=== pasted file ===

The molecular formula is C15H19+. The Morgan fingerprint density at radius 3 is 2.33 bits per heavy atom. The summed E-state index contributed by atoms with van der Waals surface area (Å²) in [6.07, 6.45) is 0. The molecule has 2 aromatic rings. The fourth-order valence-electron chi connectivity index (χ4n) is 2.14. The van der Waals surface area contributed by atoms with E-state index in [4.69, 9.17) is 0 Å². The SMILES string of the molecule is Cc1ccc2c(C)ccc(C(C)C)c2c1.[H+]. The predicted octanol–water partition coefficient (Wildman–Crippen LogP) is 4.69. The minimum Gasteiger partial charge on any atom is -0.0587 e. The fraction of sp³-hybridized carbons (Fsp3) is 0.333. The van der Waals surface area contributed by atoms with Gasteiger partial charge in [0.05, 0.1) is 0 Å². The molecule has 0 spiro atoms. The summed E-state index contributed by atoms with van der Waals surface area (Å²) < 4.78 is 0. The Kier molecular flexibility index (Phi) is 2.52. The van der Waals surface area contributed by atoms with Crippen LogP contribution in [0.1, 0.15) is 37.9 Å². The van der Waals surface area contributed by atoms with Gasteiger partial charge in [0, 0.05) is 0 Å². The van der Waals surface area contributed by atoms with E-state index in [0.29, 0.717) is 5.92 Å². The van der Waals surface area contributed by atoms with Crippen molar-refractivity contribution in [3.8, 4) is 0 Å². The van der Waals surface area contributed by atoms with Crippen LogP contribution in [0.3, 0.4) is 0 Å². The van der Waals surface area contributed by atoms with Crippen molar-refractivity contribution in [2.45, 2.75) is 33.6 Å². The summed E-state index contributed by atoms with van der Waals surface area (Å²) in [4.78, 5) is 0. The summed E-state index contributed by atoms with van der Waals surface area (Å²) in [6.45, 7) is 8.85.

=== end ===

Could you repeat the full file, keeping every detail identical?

The molecular formula is C15H19+. The Morgan fingerprint density at radius 3 is 2.33 bits per heavy atom. The summed E-state index contributed by atoms with van der Waals surface area (Å²) in [6.07, 6.45) is 0. The molecule has 2 aromatic rings. The fourth-order valence-electron chi connectivity index (χ4n) is 2.14. The van der Waals surface area contributed by atoms with E-state index in [4.69, 9.17) is 0 Å². The SMILES string of the molecule is Cc1ccc2c(C)ccc(C(C)C)c2c1.[H+]. The predicted octanol–water partition coefficient (Wildman–Crippen LogP) is 4.69. The minimum Gasteiger partial charge on any atom is -0.0587 e. The fraction of sp³-hybridized carbons (Fsp3) is 0.333. The van der Waals surface area contributed by atoms with Gasteiger partial charge in [0.05, 0.1) is 0 Å². The molecule has 0 spiro atoms. The summed E-state index contributed by atoms with van der Waals surface area (Å²) < 4.78 is 0. The Kier molecular flexibility index (Phi) is 2.52. The van der Waals surface area contributed by atoms with Crippen LogP contribution in [0.1, 0.15) is 37.9 Å². The van der Waals surface area contributed by atoms with Gasteiger partial charge in [0, 0.05) is 0 Å². The van der Waals surface area contributed by atoms with E-state index in [0.29, 0.717) is 5.92 Å². The van der Waals surface area contributed by atoms with Crippen molar-refractivity contribution in [3.8, 4) is 0 Å². The van der Waals surface area contributed by atoms with Crippen LogP contribution in [0.3, 0.4) is 0 Å². The van der Waals surface area contributed by atoms with Crippen molar-refractivity contribution in [2.45, 2.75) is 33.6 Å². The summed E-state index contributed by atoms with van der Waals surface area (Å²) in [4.78, 5) is 0. The summed E-state index contributed by atoms with van der Waals surface area (Å²) in [6.45, 7) is 8.85.